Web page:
USAF vehicle breaks record for hypersonic flight

May 27, 2010
In this image provided by the U.S. Air Foce an X-51A Waverider rides under the wing of a B-52 Stratofortress Dec. 9, 2008. A similar X-51A successfully launched from a B-52 Stratofortress, Wednesday May 26, 2010. The Rocketdyne-built air breathing scramjet engine accelerated the vehicle to Mach 6. It was the longest supersonic combustion ramjet-powered hypersonic flight to date. (AP Photo/US Air Force - Mike Cassidy)

An experimental aircraft has set a record for hypersonic flight, flying more than 3 minutes at Mach 6 - six times the speed of sound.

The X-51A Waverider was released from a B-52 Stratofortress off the southern California coast Wednesday morning, the Air Force reported on its website. Its scramjet engine accelerated the vehicle to Mach 6, and it flew autonomously for 200 seconds before losing acceleration. At that point the test was terminated.

The Air Force said the previous record for a hypersonic scramjet burn was 12 seconds.

"We are ecstatic to have accomplished many of the X-51A test points during its first hypersonic mission," said Charlie Brink, an X-51A program manager with the Air Force Research Laboratory at Wright-Patterson Air Force Base, Ohio.

"We equate this leap in engine technology as equivalent to the post-World War II jump from propeller-driven aircraft to ," Brink said.

The Waverider was built for the Air Force by Pratt & Whitney Rocketdyne and Boeing Co.

Joe Vogel, Boeing's director of hypersonics, said, "This is a new world record and sets the foundation for several hypersonic applications, including access to space, reconnaissance, strike, global reach and commercial transportation."

Four X-51A cruisers have been built for the , and the remaining three will be tested this fall.

"No test is perfect," Brink said, "and I'm sure we will find anomalies that we will need to address before the next flight."


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baudrunner
1.5 / 5 (8) May 27, 2010
About 400 kilometres in just over three minutes. Not bad. Proof that the scramjet is a viable concept just about ready for practical applications. Just think, North Korea could be dust before the missile they sent up to justify the response even gets close to its target.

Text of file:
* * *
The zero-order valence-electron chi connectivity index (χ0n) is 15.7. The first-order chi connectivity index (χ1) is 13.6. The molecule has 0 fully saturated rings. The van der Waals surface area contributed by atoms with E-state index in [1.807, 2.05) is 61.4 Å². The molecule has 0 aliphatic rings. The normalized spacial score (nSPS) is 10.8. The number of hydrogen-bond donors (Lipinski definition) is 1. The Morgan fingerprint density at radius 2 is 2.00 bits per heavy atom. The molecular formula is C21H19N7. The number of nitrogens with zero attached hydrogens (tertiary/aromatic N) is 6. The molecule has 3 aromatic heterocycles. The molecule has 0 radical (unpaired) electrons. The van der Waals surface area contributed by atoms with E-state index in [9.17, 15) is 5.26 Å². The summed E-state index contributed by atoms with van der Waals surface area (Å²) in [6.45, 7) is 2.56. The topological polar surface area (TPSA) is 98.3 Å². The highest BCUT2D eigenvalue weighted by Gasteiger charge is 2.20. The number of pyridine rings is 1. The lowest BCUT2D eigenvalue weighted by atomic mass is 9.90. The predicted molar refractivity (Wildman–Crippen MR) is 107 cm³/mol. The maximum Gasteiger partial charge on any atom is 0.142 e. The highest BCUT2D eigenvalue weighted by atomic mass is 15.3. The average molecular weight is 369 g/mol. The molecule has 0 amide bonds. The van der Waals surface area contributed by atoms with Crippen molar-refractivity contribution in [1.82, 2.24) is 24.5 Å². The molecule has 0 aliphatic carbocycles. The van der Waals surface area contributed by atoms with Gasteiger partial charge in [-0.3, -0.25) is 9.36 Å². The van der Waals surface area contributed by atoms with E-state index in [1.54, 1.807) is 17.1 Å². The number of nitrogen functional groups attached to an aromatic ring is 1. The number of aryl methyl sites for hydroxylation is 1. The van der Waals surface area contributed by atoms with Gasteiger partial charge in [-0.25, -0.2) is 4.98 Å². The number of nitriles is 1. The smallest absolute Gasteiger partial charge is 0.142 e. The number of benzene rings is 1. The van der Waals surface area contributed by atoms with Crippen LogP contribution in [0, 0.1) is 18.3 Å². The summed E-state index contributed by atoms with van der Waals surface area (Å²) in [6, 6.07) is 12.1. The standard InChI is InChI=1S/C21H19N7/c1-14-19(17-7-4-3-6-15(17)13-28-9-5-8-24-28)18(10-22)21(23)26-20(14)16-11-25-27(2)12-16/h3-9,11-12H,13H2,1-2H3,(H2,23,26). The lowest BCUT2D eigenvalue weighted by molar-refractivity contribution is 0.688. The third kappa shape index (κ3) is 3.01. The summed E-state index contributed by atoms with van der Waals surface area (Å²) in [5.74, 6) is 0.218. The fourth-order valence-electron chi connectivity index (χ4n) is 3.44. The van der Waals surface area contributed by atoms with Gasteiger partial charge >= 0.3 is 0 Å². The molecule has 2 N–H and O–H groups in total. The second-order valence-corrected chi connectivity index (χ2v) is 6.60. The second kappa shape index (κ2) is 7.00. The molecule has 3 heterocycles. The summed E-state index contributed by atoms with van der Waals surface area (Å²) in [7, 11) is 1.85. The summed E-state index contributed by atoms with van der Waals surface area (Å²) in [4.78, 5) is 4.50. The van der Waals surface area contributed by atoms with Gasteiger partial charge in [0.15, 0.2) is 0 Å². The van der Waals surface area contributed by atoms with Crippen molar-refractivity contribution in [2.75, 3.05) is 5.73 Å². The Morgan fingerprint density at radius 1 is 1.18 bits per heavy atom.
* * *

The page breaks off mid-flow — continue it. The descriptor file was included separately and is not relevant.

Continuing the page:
patnclaire
May 27, 2010
This comment has been removed by a moderator.
gunslingor1
3.7 / 5 (3) May 27, 2010
Oh come on! That's a freaking rocket, not an aircraft!
Skepticus
not rated yet May 27, 2010
it flew autonomously for 200 seconds before losing acceleration


The article is unclear on whether the scramjet lost combustion, out of fuel, or was in controlled shutdown when thrust equals drag at Mach 6? (and what is the design top speed for this prototype?)
PinkElephant
3.4 / 5 (5) May 27, 2010
The article is unclear on whether the scramjet lost combustion, out of fuel, or was in controlled shutdown when thrust equals drag at Mach 6? (and what is the design top speed for this prototype?)
Any other critical performance info you'd like the Air Force to disclose for world-wide consumption? Come on now, you ought to be grateful for what little they did publicize. And I wouldn't put TOO much trust into either the flight duration, or the top speed numbers, either...
wolfkeeper
1.2 / 5 (6) May 27, 2010
I still think rockets are much faster. This thing flies at Mach 6- the Space Shuttle flies at Mach 25(!)

And another difference is that rockets work from Mach 0, whereas this only works from Mach 4 or so.

And they talk about *possibly* using this for space access in the *future*, but scramjets are dog-heavy and rockets have been able to do this for about 80 years.

Scramjets talk a good storm, but they don't deliver (yet/ever).

Clearly missiles are one possibility though for uses.
ubavontuba
3.7 / 5 (3) May 27, 2010
I still think rockets are much faster. This thing flies at Mach 6- the Space Shuttle flies at Mach 25(!)

And another difference is that rockets work from Mach 0, whereas this only works from Mach 4 or so.